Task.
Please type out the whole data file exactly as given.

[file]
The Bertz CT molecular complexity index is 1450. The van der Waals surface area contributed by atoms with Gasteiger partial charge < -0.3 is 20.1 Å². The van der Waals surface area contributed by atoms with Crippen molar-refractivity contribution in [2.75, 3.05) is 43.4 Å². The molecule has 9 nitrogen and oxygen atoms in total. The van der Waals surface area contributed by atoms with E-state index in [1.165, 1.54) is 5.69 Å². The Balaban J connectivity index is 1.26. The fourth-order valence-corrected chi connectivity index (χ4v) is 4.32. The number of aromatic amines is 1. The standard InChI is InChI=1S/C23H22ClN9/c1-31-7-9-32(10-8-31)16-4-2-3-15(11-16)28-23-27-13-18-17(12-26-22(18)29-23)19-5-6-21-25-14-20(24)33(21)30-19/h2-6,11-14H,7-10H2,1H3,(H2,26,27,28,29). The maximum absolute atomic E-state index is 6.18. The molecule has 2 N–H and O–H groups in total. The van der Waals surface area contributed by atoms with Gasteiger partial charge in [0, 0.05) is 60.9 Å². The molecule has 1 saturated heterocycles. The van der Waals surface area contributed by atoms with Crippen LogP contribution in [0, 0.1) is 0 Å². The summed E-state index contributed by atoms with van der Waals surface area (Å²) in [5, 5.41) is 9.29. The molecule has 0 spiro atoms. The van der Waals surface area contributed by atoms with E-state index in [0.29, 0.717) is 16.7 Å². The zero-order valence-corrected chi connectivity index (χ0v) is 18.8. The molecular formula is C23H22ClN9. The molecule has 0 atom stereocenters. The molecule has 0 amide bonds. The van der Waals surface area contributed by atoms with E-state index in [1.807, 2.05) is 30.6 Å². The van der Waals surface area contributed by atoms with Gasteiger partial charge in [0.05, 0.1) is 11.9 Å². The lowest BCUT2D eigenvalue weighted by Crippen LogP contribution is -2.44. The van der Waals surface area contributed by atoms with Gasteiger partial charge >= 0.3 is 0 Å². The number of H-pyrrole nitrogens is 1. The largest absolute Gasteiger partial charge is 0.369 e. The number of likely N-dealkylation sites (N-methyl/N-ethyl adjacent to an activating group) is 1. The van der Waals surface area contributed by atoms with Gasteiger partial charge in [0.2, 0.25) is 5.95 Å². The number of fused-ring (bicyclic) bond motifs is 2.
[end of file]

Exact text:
The Bertz CT molecular complexity index is 1450. The van der Waals surface area contributed by atoms with Gasteiger partial charge < -0.3 is 20.1 Å². The van der Waals surface area contributed by atoms with Crippen molar-refractivity contribution in [2.75, 3.05) is 43.4 Å². The molecule has 9 nitrogen and oxygen atoms in total. The van der Waals surface area contributed by atoms with E-state index in [1.165, 1.54) is 5.69 Å². The Balaban J connectivity index is 1.26. The fourth-order valence-corrected chi connectivity index (χ4v) is 4.32. The number of aromatic amines is 1. The standard InChI is InChI=1S/C23H22ClN9/c1-31-7-9-32(10-8-31)16-4-2-3-15(11-16)28-23-27-13-18-17(12-26-22(18)29-23)19-5-6-21-25-14-20(24)33(21)30-19/h2-6,11-14H,7-10H2,1H3,(H2,26,27,28,29). The maximum absolute atomic E-state index is 6.18. The molecule has 2 N–H and O–H groups in total. The van der Waals surface area contributed by atoms with Gasteiger partial charge in [0, 0.05) is 60.9 Å². The molecule has 1 saturated heterocycles. The van der Waals surface area contributed by atoms with Crippen LogP contribution in [0, 0.1) is 0 Å². The summed E-state index contributed by atoms with van der Waals surface area (Å²) in [5, 5.41) is 9.29. The molecule has 0 spiro atoms. The van der Waals surface area contributed by atoms with E-state index in [0.29, 0.717) is 16.7 Å². The zero-order valence-corrected chi connectivity index (χ0v) is 18.8. The molecular formula is C23H22ClN9. The molecule has 0 atom stereocenters. The molecule has 0 amide bonds. The van der Waals surface area contributed by atoms with E-state index in [1.807, 2.05) is 30.6 Å². The van der Waals surface area contributed by atoms with Gasteiger partial charge in [0.05, 0.1) is 11.9 Å². The lowest BCUT2D eigenvalue weighted by Crippen LogP contribution is -2.44. The van der Waals surface area contributed by atoms with Gasteiger partial charge >= 0.3 is 0 Å². The number of H-pyrrole nitrogens is 1. The largest absolute Gasteiger partial charge is 0.369 e. The number of likely N-dealkylation sites (N-methyl/N-ethyl adjacent to an activating group) is 1. The van der Waals surface area contributed by atoms with Gasteiger partial charge in [0.2, 0.25) is 5.95 Å². The number of fused-ring (bicyclic) bond motifs is 2.